27 babies in Japan have been born virus-free after the virus was removed from the the sperm of HIV-positive fathers.
The babies and their mothers were not infected with the virus, but the risk of infection has caused the government and medical circles to express concern. Guidelines concerning safety standards for such treatments will need to be established because the number of children born using such methods had risen faster than expected since the first baby conceived using the practice was born in 2000.
The Health, Labor and Welfare Ministry's research team, Niigata University, Kyorin University and Keio University conducted the treatments after receiving permission from their ethics committees. 77 couples approached the universities, and they treated 43 of them. Of those, 22 women became pregnant and 19 gave birth, with eight pairs of twins born. There were four foreign couples in the group.
The virus was removed from the father's semen using the Percoll method, in which semen is put in a special medical liquid to select just the active sperm, and other medical techniques. In-vitro fertilization or micro-insemination - methods in which less sperm are needed - was then used to induce pregnancy. No HIV was found in the mothers or the babies after each childbirth, meaning none of them were infected. They successfully removed the virus to an undetectable level in 27 cases.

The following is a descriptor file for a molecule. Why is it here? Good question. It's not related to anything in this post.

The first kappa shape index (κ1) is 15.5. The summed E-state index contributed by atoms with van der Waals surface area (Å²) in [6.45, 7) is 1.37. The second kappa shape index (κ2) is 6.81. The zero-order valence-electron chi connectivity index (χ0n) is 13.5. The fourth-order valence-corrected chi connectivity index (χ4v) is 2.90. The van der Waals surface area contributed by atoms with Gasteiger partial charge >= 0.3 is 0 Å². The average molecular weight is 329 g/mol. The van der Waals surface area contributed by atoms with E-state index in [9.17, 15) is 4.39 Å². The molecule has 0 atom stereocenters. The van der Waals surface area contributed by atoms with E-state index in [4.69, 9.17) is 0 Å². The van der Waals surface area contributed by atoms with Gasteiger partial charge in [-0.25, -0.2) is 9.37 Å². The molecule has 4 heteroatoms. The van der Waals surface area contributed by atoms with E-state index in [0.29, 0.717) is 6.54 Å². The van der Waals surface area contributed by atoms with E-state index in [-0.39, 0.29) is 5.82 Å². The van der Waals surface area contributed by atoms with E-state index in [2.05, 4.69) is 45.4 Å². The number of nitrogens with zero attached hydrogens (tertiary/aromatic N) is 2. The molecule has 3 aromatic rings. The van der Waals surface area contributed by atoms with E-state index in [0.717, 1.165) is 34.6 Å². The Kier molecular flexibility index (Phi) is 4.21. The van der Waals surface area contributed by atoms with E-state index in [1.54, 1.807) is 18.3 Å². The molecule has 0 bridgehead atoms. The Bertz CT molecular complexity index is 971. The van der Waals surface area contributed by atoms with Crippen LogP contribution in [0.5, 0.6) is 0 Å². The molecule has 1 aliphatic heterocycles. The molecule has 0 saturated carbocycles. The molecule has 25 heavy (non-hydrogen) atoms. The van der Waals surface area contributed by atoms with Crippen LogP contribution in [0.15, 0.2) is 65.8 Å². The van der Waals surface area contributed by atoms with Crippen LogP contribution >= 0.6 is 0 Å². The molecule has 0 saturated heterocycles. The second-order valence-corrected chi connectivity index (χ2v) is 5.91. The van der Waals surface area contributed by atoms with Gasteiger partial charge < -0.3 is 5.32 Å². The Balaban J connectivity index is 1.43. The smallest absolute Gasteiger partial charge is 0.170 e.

Three years ago a woman was found infected with HIV after undergoing artificial insemination at another university hospital after it failed to remove the virus. The woman did not become pregnant.The new guidlines should help prevent this re-occurring.
Many experts are durious saying removing the virus to less than a detectable level did not mean it was completely removed. In Italy, it was reported that 2,000 babies were born by the method of removing the virus from fathers' semen. This treatment is not available in the United States because of the possibility of infection. More than 1,000 people were infected with HIV last year in Japan.